Created through a process known as blow molding, plastic bottles are one of the most commonly used beverage containers in the modern world. Using this process, plastic bottle manufacturers are able to use a variety of plastic materials to manufacture bottles in a wide variety of shapes and sizes. Typically, however, most plastic bottles are characterized by thin wall construction, comparably small sizes, light weight and low costs.
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Extrusion Blow Molding Bottles
Plastic bottle manufacturers create virtually all of their products the same way, using a type of blow molding known as extrusion blow molding. To start this process, manufacturers load a hopper with stock, which is a collection of small, raw thermoplastic pellets or fibers. From the hopper, they point the stock towards and direct it into a conveyance channel in which resides a large screw. As it turns, this large screw pressures the stock and pushes it towards a mold cavity simultaneously. With the added influence of heating elements in the channel, the stock becomes liquefied. Once liquefied, the plastic is forced into a mold cavity, where it takes on its shape. Manufacturers then force compressed air into the mold cavity, where the partially formed plastic product still sits. The purpose of the compressed air is to render the plastic product hollow and hold it against the body of the mold until it once again takes on its shape. After this, the newly formed plastic bottle is permitted to cool and harden before it is removed from the mold. From here, the product can be checked for imperfections and shipped, or sent on for secondary processing. Sometimes, plastic bottle manufacturers use the methods of injection blow molding (IBM) or injection stretch blow molding to make plastic bottles.
Stages of Injection Blow Molding
Injection blow molding (IBM) is performed in three major stages: injection, blowing and ejection.
- Injection Stage
- During the first stage, a molten polymer is fed into a hot runner manifold and injected via nozzles into a heated cavity and onto a core pin. The polymer surrounding the core pin adapts the shape of the cavity, forming an exterior, while the core pin ensures that it does not become solid, but rather remains hollow.
- Blow Molding Stage
- During the second stage, this pin rotates its way to a blow molding station, where the mold is clamped around a core rod, inflated inside a preform and then cooled.
- Ejection Stage
- During the third stage, once the plastic form has hardened, the finished product is moved into the ejection position and stripped off the core rod.
- It is important to note that this type of blow molding is the least commonly chosen method of all the plastic blow molding processes for plastic bottle manufacturing. Rather, it is only used to make small capacity bottles and jars. Also, manufacturers using this method cannot add handles or increase bottle barrier strength. Next, injection stretch blow molding is used to create rectangular, cylindrical and oval bottles. Injection stretch blow molding can be carried out using one of two methods: single-stage or two-stage. In the first method, both the preform and the bottle are blown in the same machine. In the second method, the preforms are created first, using the injection molding process, then they are later reheated and stretched into their intended shape and size. The latter step is done using pressurized air and core rods, which help the preforms stretch properly.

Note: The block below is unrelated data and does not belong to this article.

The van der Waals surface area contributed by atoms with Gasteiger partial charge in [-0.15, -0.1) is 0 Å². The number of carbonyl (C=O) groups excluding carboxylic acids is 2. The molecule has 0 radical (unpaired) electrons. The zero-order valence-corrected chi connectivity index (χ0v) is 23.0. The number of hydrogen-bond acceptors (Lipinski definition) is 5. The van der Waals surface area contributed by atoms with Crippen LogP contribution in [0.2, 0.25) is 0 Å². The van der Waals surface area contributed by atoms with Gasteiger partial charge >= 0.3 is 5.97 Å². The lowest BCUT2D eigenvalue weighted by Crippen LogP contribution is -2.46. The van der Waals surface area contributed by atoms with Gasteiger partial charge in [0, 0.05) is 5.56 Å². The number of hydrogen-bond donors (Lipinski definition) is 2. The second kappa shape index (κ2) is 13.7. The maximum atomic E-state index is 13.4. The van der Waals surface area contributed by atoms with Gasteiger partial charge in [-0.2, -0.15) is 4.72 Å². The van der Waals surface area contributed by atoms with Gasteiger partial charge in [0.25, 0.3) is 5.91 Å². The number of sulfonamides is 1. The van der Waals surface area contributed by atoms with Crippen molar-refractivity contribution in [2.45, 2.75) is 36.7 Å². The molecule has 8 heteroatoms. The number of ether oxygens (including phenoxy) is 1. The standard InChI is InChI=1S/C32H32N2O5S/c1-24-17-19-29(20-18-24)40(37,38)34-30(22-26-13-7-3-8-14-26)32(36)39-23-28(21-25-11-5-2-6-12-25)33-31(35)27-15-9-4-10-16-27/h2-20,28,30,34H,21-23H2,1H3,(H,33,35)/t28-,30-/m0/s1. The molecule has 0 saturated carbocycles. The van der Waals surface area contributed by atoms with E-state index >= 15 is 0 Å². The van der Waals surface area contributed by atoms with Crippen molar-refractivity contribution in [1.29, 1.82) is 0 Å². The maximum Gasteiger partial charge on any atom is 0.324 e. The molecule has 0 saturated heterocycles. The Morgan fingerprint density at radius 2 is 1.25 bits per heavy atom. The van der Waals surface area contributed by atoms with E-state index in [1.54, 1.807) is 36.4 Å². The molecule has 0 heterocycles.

Types of Materials Used in Plastic Bottles
To make their products, plastic bottle manufacturers use a number of different plastics, such as polyethylene, polyethylene terephthalate (PET) and polypropylene. They may use raw stock that has been newly made, or they may use plastic materials that have come from reprocessed and recycled products. The use of recycled materials helps manufacturers reduce their carbon footprint, as many plastics pose a threat to the environment if not recycled. Along these same lines, in addition to manufacturing the bottles themselves, many plastic bottle manufacturers are also able to prepare used plastic bottles for use as recycled material in a breathtaking number of applications, particularly in the auto industry. There, plastic bottles repurposed as industrial yarn can be weaved into fabric suitable for the construction of sound absorbers, upholstery and panels. Current estimates say that it takes about 40 recycled plastic bottles to construct the seat of a car. Reusing plastic bottles is an excellent endeavor not only because it is good for the environment, nor just because doing so helps manufacturers obey laws regarding recycling, but because it is lucrative; the demand for recycled plastic products is high and the cost to make them is low. On top of all of this, plastic bottle manufacturers continue to strive to find biodegradable plastic solutions, to ensure that the world around them is able to thrive just as well as their business.